Volume 2, Number 2
|Table of Contents|
15 Things to Remember in Drafting Real Property Easements
1. Get a clear understanding of the current intentions of the parties and the physical characteristics of the land, as well as the future intentions of the parties and the potential development of the land.
2. State the purpose of the easement (in addition to traditional purposes, an easement can be used to settle encroachment disputes).
3. Describe the easement area.
4. Describe the easement rights to be created (should be as broad or a limited in scope as intended by the parties).
5. Describe the land to be benefited (“dominant parcel”), and address potential subdivision of the dominant parcel and whether the benefits should be extended to additional property acquired by the owner of the dominant parcel.
6. Express the duration of the easement (perpetual, for a term of years, or until a specified event).
7. Express whether the easement is (1) intended to be personal to the grantee (“in gross”), in which case the restrictions on transferability should be expressed, or (2) intended to be transferred by the grantee to subsequent owners of the dominant parcel (“appurtenant”), in which case the terms “appurtenant” and “covenant intended to run with the land” should be used in the instrument.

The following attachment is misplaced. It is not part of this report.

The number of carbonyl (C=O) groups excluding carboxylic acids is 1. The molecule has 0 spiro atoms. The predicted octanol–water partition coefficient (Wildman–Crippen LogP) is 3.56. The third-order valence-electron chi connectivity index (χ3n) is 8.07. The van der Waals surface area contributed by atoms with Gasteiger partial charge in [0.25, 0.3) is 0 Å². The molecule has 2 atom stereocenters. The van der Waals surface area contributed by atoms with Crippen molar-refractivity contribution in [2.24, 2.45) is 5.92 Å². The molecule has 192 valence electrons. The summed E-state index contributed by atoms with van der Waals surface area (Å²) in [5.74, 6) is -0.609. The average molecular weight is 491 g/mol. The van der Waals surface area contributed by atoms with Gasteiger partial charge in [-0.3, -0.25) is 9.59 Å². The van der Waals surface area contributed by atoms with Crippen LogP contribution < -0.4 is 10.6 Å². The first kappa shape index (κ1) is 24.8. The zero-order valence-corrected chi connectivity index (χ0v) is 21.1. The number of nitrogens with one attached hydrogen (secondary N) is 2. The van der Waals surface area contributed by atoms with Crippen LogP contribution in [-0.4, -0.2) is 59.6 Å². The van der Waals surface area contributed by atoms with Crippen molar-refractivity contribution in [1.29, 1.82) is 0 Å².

8. Express whether the easement is exclusive or nonexclusive (address the use of the easement area by the owner of the servient parcel and others).
9. Address whether the easement holder has the right to construct improvements within the easement area.
10. Address the allocation of maintenance responsibilities and expenditures (include the right of access outside the easement area for repair, if needed).
11. Record the easement instrument.
12. Perform a title search of both the dominant and the servient parcels.
13. Determine whether there are mortgages or other liens superior to the easement; if so, obtain subordination agreements from the holders of such liens.
14. After creation and recordation, any conveyance of the dominant parcel should describe the easement in the granting clause and any conveyance of the servient parcel should except the easement from any warranty.
15. Lenders or creditors taking a mortgage or other lien on the dominant parcel should be sure that the easement is described in the granting clause of the lien instrument and that the title parcel covers the servient (as well as the dominant) parcel.
Did you find this checklist helpful? Do you think more information like this would help you? More information is available - This checklist was republished with permission from the GP|Solo Publication: Real Estate Closing Deskbook, 2 nd Edition – A Lawyer’s Reference Guide & State by State Summary; pp38-39, by K.F. Boackle. GP|Solo members can purchase this book, which includes electronic forms, at a discount through the GP/Solo bookstore website: http://www.abanet.org/genpractice/books/index.html